Thomson Reuters is commemorating 150 years of customer partnership and innovation to honor the 1872 founding of John B. West Publisher and Book Seller. West’s innovative spirit lives on in Westlaw – a product that still carries his name – and in the AI-driven products and legal research technology tools used by legal professionals worldwide.

Our Legal Current series features voices across Thomson Reuters sharing how West’s legacy of customer partnership and innovation endures today. We hear today from Chris Fenne, senior director of Product Management, who has worked at Thomson Reuters for nearly 30 years.

“KeyCite blew my mind”

Fenne called the 1997 launch of KeyCite the most memorable moment of her tenure with the company.

“When KeyCite was introduced, I was recently out of law school,” she recalled. “Validating if the law was still good was a multistep process involving reviewing bound volumes and supplemental pocket parts to find cases and the relevant citations. It was incredibly tedious, time-consuming, and dated. Even the information available online required four independent steps to ensure that you found everything. Having a one-stop online citator as robust as KeyCite blew my mind.”

At the time, Fenne was a reference attorney. Talking with customers every day, she heard how much attorneys struggled with the research process and how helpful KeyCite was.

“I had been with the company for about three years,” she recalled. “And I realized, this company is about so much more than books or databases. This company is invested in changing the legal industry and how lawyers do their work. West Publishing [the predecessor to Thomson Reuters] was living its commitment to ‘better service to the bench and bar’ in incredibly innovative ways, and KeyCite was a significant part of that.”

Evolution of KeyCite

By 2008, Fenne was responsible for the KeyCite product and content. She noted the citator’s initial focus was on helping users quickly ascertain whether cases, statutes, and patents were still good law or valid.

“But it didn’t stop there,” Fenne explained. “We continually listen to customers and look to respond to their pain points about their research. We are constantly evolving the product. About 15 years ago, customers wanted to be alerted when a law changed. Then, they wanted to have more indicators and flags when cases went up on appeal.”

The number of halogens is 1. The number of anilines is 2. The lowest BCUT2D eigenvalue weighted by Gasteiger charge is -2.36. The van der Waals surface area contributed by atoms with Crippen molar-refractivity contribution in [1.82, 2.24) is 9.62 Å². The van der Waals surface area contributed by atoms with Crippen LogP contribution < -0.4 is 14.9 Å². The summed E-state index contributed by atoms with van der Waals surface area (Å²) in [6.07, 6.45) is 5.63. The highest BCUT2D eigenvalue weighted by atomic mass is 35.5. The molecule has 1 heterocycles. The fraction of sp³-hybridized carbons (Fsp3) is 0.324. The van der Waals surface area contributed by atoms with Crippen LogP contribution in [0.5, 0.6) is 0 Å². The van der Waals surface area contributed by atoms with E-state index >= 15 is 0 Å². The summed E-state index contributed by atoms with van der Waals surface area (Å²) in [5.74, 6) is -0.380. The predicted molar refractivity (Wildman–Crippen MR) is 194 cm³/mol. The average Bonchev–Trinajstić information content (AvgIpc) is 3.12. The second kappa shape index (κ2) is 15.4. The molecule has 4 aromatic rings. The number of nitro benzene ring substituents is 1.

These enhancements were followed by a new generation of KeyCite as part of the 2018 Westlaw Edge launch and most recently with new features in Westlaw Precision.

“Westlaw Precision continues to surface the most important information to the customer faster,” Fenne explained. “Now, with KeyCite Overruled in Part, we not only tell them that there is something negative about their case, but specifically what point of law has been invalidated.”

Fenne said customers keep asking for more.

“It’s customer feedback that tells us to keep pushing, keep innovating,” she said, noting that sometimes customers’ suggestions are smaller in scale. “But those little things matter, too, in making their day-to-day research more efficient.”

Fenne attributed this process of continual innovation and close collaboration with customers to John B. West’s vision when he founded John B. West Publisher and Book Seller – the predecessor to West Publishing, now Thomson Reuters – in 1872.

“John B. West has been folklore from the time that I started with the company in 1994,” Fenne said. “It’s important to reflect on just how visionary he was in the late 1800s, and how prescient his vision was, and how we continue to live his legacy in 2022. Because of West’s vision, we have over 150 years of data classified to an industry-leading taxonomy. We have attorney editors providing expertise by synthesizing law and fact to create headnotes that help researchers find the cases they need.”

“No one else has the rich depth of analysis and data points that Thomson Reuters has,” Fenne added. “Westlaw Precision is the natural extension of John B. West’s vision.

Citators are critical”

“Westlaw Precision is the next generation of legal research,” Fenne said. “It’s about how we continue modernizing the search and content framework for customers. As Westlaw Precision evolves, KeyCite evolves as well.”

She said hearing how KeyCite has helped customers better serve their clients is exciting.

“A citator is table stakes,” Fenne said. “KeyCite advancements have given legal professionals increasingly indispensable tools. The innovative features have been game-changing for research librarians and attorneys who want to make sure that the law that they are relying on is current and accurate. It can make or break your case; citators are critical.”

Fenne said she expects Thomson Reuters to continue its leadership in this area.

“We were the first to have an online citator,” she said. “We led the industry that way.”

Read more perspectives on the Thomson Reuters legacy and watch Legal Current for additional stories.

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